So what happens where central clearing is not mandated?

Mandatory margining where not centrally cleared

This brings us to the latest wave of changes to hit the OTC derivatives market in Australia – mandatory margining. And in case you thought Australia had any kind of sovereignty in these matters, forget it.

Instead, this is being driven by the Basel Committee on Banking Supervision and the Board of the International Organization of Securities Commissions, through the principles and requirements in their March 2015 report, 'Margin requirements for non-centrally cleared derivatives'.

In the usual way, what emerges from Switzerland is then implemented by APRA. So it was that last month APRA released a discussion paper and draft prudential standard concerning margining and risk mitigation for non-centrally cleared derivatives.

The key aspects of APRA's proposed margin requirements include:

  • a requirement to post and collect variation margin;
  • a requirement to exchange two-way initial margin on a gross basis;
  • a requirement to collect eligible collateral as margin and 'apply haircuts on collateral'; and
  • a framework for 'deference to foreign margining regimes based on the BCBS-IOSCO framework'.

That's right, 'deference to foreign margining regimes'.

As APRA, ASIC and the RBA have noted, 'the current practices for the exchange of variation margin (which involve posting and receiving margin on a title transfer basis) are not suitable for initial margin as the BCBS-IOSCO framework requires that the collecting party hold such collateral in a bankruptcy-remote manner'. This is a rather understated way of referring to what will be a momentous change for many OTC derivative users in Australia. And yes, an explicit rationale for mandatory margining, and the burden it involves, is to encourage the use of centrally cleared OTC derivatives in circumstances where central clearing is not, itself, mandatory.

Again, not everyone will be caught by mandatory margining. APRA have prepared a nice flow-chart, which I have reproduced below.

Closing comment

When the firm hosted Mr Barney Frank (the second half of 'Dodd-Frank') for a discussion a few weeks ago, my colleague Michelle Levy asked him whether these regulatory law developments in relation to OTC derivatives were impinging on markets, freedom of contract and the ability of parties to manage risk. Mr Frank politely disagreed. I would politely disagree with Mr Frank – they clearly do impinge on those matters – although whether that is undesirable from a policy perspective is another matter altogether.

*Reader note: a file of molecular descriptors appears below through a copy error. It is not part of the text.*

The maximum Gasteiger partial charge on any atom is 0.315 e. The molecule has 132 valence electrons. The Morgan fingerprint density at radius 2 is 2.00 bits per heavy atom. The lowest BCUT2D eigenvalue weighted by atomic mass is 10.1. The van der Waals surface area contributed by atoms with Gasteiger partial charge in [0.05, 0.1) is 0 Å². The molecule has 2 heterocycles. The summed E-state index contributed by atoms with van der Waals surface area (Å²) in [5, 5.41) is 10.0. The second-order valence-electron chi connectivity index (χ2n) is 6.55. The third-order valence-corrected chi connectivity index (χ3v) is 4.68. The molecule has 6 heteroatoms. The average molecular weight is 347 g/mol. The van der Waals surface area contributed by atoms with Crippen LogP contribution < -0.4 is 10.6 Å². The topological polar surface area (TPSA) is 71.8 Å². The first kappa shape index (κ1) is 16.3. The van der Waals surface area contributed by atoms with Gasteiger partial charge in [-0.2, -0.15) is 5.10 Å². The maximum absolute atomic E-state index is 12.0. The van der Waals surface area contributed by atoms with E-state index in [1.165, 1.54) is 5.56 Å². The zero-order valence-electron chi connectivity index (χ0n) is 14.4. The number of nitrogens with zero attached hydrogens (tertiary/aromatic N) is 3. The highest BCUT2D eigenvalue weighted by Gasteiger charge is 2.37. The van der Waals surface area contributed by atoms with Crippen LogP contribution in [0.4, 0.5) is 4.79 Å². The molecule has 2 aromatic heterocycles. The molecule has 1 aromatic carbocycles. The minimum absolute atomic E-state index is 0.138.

Other articles in this edition of Unravelled

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Dodd Frank – promoting financial stability and other purposes
The Dodd Frank Act is a bit like the US financial system it is trying to regulate – vast, complex and hard to wade through. It creates a bunch of new regulators on top of what was already a pretty solid cast and gives them wide-ranging powers. They can not only set capital and liquidity requirements for banks and make rules about what they can and cannot do, but they can also shut down or sell off parts of their businesses. But are these regulators smart enough or well enough resourced to identify the risks? Read more>>

Would you like best interests with that? Conflicted remuneration, American style
Last month, we were fortunate enough to host Barney Frank, co-architect of the Dodd-Frank Wall Street Reform and Consumer Protection Act 2010, to discuss financial regulation reform. Coincidentally, a couple of weeks later, we were treated to a presentation on US financial regulation reforms by a US lawyer, David W. Powell, at the annual superannuation lawyers' conference. Powell's presentation focussed on US efforts to expand 'fiduciary' duties for financial advisers, including those advising on Individual Retirement Accounts. IRAs now constitute a large chunk of US retirement savings. There are some interesting comparisons to be made between the proposed US rules and existing Australian financial advice laws. But perhaps most interesting of all is the proposed 'best interest contract exemption'. Read more>>